Oklahoma Governor Signs Bill Banning Red Flag Laws

**2nd UPDATE**

Governor Stitt’s office reported late Monday afternoon that the governor has now officially signed SB1081 into law. 


Governor Stitt’s office says that he has NOT yet signed SB1081. The Oklahoman newspaper says an error on the state legislative website indicated that Stitt had signed the bill over the weekend. The governor has until Thursday, May 21st to veto the bill, sign it, or allow the bill to become law without his signature. Bearing Arms regrets the error. 


Gov. Kevin Stitt wasted no time in signing a bill approved by Oklahoma’s state legislature on Friday that bars cities and towns across the state from adopting red flag firearm seizure ordinances. SB 1081 was one of the last bills to pass the legislature this year, with the final vote to approve the measure coming just hours before the state legislature adjourned. Stitt signed the bill on Saturday, ensuring that red flag laws, or Extreme Risk Protection Orders, can’t be approved by city councils or anti-gun mayors. The bill’s primary sponsors, Sen. Nathan Dahm and Rep. Jay Steagall, say they’re hoping to prevent future problems by putting the prohibition into law.

Steagall said this is the nation’s first “anti-red flag” law.

More than a dozen states have enacted “red flag” laws. Oklahoma is not one of them. The U.S. Constitution prevents states from nullifying federal laws.

But both Dahm and Steagall said they were concerned about the possibility of the federal government enacting such a law or offering grants to states or localities to implement “red flag” policies.

When Dahm introduced the bill back in September of 2019, he called it part of a “bolder, stronger strategy to defend the Second Amendment.”

Red flag laws represent a barefaced attempt to seize property from more law-abiding Americans than ever before. In summary, these laws allow an individual’s firearms to be confiscated following nothing more than an anonymous accusation from either a family member or a law enforcement officer, directly violating at least four amendments to the Constitution.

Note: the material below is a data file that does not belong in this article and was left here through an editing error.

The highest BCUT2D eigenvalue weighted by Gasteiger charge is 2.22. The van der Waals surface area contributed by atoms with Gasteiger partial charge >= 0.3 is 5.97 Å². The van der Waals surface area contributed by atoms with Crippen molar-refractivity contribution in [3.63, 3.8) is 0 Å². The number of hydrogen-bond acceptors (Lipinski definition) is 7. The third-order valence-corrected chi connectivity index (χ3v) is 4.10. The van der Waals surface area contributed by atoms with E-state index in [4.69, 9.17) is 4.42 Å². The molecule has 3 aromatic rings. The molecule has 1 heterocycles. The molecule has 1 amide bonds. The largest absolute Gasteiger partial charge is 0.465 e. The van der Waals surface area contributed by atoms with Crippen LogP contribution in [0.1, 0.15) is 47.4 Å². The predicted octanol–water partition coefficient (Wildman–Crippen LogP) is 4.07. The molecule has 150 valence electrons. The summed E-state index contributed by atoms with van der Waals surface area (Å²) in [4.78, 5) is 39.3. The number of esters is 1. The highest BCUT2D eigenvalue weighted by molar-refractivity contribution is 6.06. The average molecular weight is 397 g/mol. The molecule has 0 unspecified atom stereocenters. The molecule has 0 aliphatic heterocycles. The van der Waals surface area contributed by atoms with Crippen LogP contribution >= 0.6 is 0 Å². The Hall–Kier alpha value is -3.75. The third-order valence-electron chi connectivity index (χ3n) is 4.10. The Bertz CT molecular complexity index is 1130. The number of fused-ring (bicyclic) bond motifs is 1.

The unconstitutionality of this is absurd, and, unfortunately, they’ve already been passed in 17 states and Washington, D.C. Additionally, several governors (Republican and Democrat) have recently jumped on board.

We cannot keep playing defense while expecting our constitutional rights to survive for very long with politicians who regard them as an inconvenience or even an obstacle to their schemes. Simply standing our ground and waiting for the gun control lobby to strike again has not worked — and it never will. With the passage of SB 1081, it is my hope that lawmakers across the nation will become inspired to champion similar legislation in their own states (and Congress) that not only safeguards the rights of every American but pre-emptively takes a stand against future efforts to dismantle our constitutional rights.


So far, Oklahoma’s the only state to pass legislation banning red flag laws from being implemented at the local level, but Dahm may get his wish that other states will follow suit, particularly if Joe Biden wins election in November and tries to implement his anti-gun agenda. If that happens, I suspect that a dozen or more states might follow Oklahoma’s lead in safeguarding against the abuses of Second and Fourth Amendment rights that inherent in the laws.

The proposed red flag law ban in Oklahoma preempts any local red flag law, and instead places the power to implement any such laws in the hands of the state legislature. That should end any threat of red flag laws in the state at the moment, but the law could face a court challenge if an anti-gun president or Congress approved grants to localities that adopt such measures in the future.

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